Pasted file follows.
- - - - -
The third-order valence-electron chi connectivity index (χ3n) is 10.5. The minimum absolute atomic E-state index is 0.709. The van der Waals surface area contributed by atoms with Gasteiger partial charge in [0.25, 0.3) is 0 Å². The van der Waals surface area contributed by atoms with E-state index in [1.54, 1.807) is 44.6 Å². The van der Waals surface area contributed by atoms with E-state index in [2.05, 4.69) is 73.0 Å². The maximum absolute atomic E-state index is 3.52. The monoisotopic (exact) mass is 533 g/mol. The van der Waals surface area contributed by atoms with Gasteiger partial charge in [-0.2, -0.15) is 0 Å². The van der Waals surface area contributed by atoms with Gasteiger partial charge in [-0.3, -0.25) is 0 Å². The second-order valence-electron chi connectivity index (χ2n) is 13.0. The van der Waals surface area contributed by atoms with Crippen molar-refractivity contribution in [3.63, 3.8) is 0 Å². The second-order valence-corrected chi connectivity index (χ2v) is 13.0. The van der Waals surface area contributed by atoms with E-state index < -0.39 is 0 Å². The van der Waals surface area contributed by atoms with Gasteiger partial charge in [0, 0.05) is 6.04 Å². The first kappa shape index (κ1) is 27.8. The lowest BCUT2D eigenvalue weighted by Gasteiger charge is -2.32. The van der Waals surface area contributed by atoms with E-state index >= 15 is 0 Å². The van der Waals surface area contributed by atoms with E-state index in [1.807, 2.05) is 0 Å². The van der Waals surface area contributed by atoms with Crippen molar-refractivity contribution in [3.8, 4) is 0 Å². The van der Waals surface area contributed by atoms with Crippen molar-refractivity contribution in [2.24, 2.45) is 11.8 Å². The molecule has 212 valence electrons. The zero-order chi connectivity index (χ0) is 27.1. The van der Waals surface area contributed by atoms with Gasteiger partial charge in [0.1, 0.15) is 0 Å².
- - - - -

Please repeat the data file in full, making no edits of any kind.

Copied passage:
The third-order valence-electron chi connectivity index (χ3n) is 10.5. The minimum absolute atomic E-state index is 0.709. The van der Waals surface area contributed by atoms with Gasteiger partial charge in [0.25, 0.3) is 0 Å². The van der Waals surface area contributed by atoms with E-state index in [1.54, 1.807) is 44.6 Å². The van der Waals surface area contributed by atoms with E-state index in [2.05, 4.69) is 73.0 Å². The maximum absolute atomic E-state index is 3.52. The monoisotopic (exact) mass is 533 g/mol. The van der Waals surface area contributed by atoms with Gasteiger partial charge in [-0.2, -0.15) is 0 Å². The van der Waals surface area contributed by atoms with Gasteiger partial charge in [-0.3, -0.25) is 0 Å². The second-order valence-electron chi connectivity index (χ2n) is 13.0. The van der Waals surface area contributed by atoms with Crippen molar-refractivity contribution in [3.63, 3.8) is 0 Å². The second-order valence-corrected chi connectivity index (χ2v) is 13.0. The van der Waals surface area contributed by atoms with E-state index < -0.39 is 0 Å². The van der Waals surface area contributed by atoms with Gasteiger partial charge in [0, 0.05) is 6.04 Å². The first kappa shape index (κ1) is 27.8. The lowest BCUT2D eigenvalue weighted by Gasteiger charge is -2.32. The van der Waals surface area contributed by atoms with E-state index >= 15 is 0 Å². The van der Waals surface area contributed by atoms with E-state index in [1.807, 2.05) is 0 Å². The van der Waals surface area contributed by atoms with Crippen molar-refractivity contribution in [3.8, 4) is 0 Å². The van der Waals surface area contributed by atoms with Crippen molar-refractivity contribution in [2.24, 2.45) is 11.8 Å². The molecule has 212 valence electrons. The zero-order chi connectivity index (χ0) is 27.1. The van der Waals surface area contributed by atoms with Gasteiger partial charge in [0.1, 0.15) is 0 Å².